Why Should Schools Be Involved in Medicaid?

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Schools are a critical component of the healthcare safety net for children, and Medicaid plays a significant role in funding medically necessary services for children eligible for special education. Children who are physically and mentally healthy are more available to benefit from instruction. Simply put, schools are involved because this is where the children are. For many children, schools are the primary point of entry to receive vital health and mental health services. In fact, the majority of children who need mental and behavioral health care access those services at school. However, Medicaid helps support much more than mental and behavioral health services. In addressing the educational needs of children and youth, schools frequently provide physical and mental health services as well as speech and language therapy, physical therapy, nursing, and occupational therapy.

How Do Schools Use the Money They Receive From Medicaid?

Each State Medicaid Plan outlines how a district may use Medicaid revenue. Schools use Medicaid dollars in a variety of ways, and often portions of the reimbursed funds are used to support initiatives that benefit all students in the school. Funds may also be returned to the program that generated the revenue. Some school districts will provide school staff with monies to cover licensing and association fees, professional development and continuing education, technology for staff, or for creation of innovative intervention programs. A recent survey of district superintendents revealed that 68% of respondents use Medicaid reimbursement to support the salaries of various health and mental health professionals, while 45% of respondents use funds to expand health related services in their schools. Other uses of Medicaid funds include:

  • IEP implementation
  • Books, supplies, or other school-related expenses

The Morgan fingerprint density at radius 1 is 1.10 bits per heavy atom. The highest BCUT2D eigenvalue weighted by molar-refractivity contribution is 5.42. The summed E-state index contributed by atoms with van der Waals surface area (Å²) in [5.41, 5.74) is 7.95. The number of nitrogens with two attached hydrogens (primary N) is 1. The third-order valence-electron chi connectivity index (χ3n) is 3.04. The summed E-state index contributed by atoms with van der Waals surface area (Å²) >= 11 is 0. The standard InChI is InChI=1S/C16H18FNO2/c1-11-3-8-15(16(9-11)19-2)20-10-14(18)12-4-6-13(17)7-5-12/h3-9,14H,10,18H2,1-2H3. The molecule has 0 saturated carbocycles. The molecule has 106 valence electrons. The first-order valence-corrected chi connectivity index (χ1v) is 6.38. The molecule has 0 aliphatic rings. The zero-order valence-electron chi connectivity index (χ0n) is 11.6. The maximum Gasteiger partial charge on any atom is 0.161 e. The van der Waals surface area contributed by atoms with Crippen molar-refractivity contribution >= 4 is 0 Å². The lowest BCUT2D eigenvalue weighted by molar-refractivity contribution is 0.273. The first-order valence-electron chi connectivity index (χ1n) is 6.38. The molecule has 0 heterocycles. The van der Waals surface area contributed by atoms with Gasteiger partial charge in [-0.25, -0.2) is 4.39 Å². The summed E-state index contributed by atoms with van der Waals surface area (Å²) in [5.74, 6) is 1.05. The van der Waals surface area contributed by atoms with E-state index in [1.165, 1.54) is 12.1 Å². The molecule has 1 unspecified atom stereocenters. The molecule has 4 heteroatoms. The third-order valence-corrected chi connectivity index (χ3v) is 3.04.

• Assistive technology

Why Is Medicaid Reimbursement Critical for Special Education?

The Individuals with Disabilities Act (IDEA) is substantially underfunded. Because Medicaid allows districts to be reimbursed for certain medically necessary services provided to children under IDEA through an IEP or IFSP, districts can invest in the personnel and services students are entitled to under IDEA. Audiology, nursing, speech–language pathology, occupational therapy, physical therapy, and mental health services are all examples of services that are commonly found in an IEP/IFSP and are also included in a state’s Medicaid plan.

What Is Free Care?

Prior to December 2014, schools could be reimbursed for services provided to Medicaid eligible students if those services were outlined in their Individualized Education Program (IEP). Now this restriction has been lifted, and schools can be reimbursed for a variety of services that are provided to any student who is Medicaid eligible. This allows for Medicaid to support more broad and comprehensive school-based prevention and wellness services to children and youth. School psychologists, along with other specialized instructional support personnel, are critical to implementing these comprehensive programs that help children and youth thrive at school, at home, and throughout life.